How may I be of service?
That shouldn't be the case in Catholicism, w.c., and that's an example of an area where doctrine can actually affirm the value of inner exploration with an implicit trust that it won't necessarily lead to conflicts with Christian teaching. There are ancient metaphysical teachings in Catholicism concerning the soul, its faculties, and its openness to the realms of nature, plant, and animal life, and the cosmos as well, all of which is viewed as good. I cover this in some detail in my doctoral thesis, God, Self, and Ego which can be found through the link on the home page to books by Lisa and I.
There is also an optimism that if one sincerely follows the leadings of truth and life, one will be led to Christ, who is the way, the truth, and the life.
This relationship between doctrine and inner exploration need not be antagonistic, although I realize that it often is. In my case, at least, Catholic doctrine has encouraged me to trust that inner exploration and openness would not lead me away from the God affirmed by doctrine; it's encouraged and supported a deeper surrender to the Spirit, in other words.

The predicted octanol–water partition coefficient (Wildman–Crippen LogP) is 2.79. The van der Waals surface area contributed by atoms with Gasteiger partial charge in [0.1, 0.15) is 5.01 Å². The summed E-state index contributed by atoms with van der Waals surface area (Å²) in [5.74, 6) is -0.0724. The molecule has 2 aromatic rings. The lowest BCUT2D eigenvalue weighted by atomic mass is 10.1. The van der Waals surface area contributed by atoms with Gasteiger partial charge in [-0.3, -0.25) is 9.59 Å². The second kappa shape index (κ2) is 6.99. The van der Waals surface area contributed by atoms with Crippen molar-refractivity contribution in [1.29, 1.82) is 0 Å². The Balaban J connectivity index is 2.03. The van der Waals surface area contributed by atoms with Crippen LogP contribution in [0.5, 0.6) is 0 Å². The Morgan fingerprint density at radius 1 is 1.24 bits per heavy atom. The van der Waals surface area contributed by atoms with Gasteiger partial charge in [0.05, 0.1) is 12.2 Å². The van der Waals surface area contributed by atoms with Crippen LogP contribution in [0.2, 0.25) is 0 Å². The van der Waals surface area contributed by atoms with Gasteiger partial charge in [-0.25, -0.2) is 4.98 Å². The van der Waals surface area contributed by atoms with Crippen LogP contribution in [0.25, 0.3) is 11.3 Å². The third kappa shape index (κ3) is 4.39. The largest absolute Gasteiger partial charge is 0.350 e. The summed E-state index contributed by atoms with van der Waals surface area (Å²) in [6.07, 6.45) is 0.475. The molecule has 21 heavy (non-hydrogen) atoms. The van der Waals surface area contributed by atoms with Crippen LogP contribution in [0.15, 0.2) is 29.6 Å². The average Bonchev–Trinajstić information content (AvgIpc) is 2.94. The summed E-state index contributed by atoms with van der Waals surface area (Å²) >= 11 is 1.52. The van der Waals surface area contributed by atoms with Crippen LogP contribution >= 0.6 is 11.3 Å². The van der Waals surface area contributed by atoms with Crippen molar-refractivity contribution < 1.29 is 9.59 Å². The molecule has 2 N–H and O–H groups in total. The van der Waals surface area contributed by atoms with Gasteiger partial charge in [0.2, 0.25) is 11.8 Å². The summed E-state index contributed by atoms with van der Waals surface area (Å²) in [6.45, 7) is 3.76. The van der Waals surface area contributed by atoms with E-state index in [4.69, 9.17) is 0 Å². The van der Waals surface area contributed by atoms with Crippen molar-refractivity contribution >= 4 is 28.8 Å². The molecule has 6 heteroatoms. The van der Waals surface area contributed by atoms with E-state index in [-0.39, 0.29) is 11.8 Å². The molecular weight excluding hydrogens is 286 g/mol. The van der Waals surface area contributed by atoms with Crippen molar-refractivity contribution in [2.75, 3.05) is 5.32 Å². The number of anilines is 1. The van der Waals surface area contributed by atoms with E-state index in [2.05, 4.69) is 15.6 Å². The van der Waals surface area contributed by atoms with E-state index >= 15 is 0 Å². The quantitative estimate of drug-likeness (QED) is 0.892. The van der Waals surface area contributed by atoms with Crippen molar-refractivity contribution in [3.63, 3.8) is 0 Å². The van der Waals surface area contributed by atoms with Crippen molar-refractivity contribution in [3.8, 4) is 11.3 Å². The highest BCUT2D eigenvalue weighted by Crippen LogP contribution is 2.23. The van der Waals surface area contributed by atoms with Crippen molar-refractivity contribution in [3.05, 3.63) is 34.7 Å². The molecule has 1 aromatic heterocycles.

Which brings up a quote from Merton to Fromm, posted by JB.
I see where this is coming from and agree that religious experience per se is not a consequence of doctrinal belief, nor does the latter necessarily lead to it. It certainly can play a role in helping one integrate it, and even hold oneself open to other experiences.
Among the other recommendations for the Church presented in this thread, there is surely one emerging about the need to teach a doctrine that is completely affirming of the depths and heights of human experience, its goodness, and the abiding presence of God therein.
shanti, so good to have you join the discussion.
You might check the faq link at the top right of each page for more info on quoting and other kinds of tags that you can use. Those "Instant UBB Code" buttons below a text area can also come in handy.
I completely agree with you, and am certain that that's what has contributed, in part, to the emergence of different religions around the world.
Which is one of the reasons I asked, "Why Christianity?" if this is so.
I like to think so. It's nothing earth-shaking, but these kinds of discussions are going on all over the world, now. In many ways, the Internet is facilitating some of these exchanges better than formal inter-religious conferences.
I do understand, having been told many times that I, a Roman Catholic, was not a "real Christian" because I was a Roman Catholic. Obviously, that's a kind of fringe character I was dealing with, but less drastic examples can be found (such as when Catholics have told me I'm not a "real Catholic." )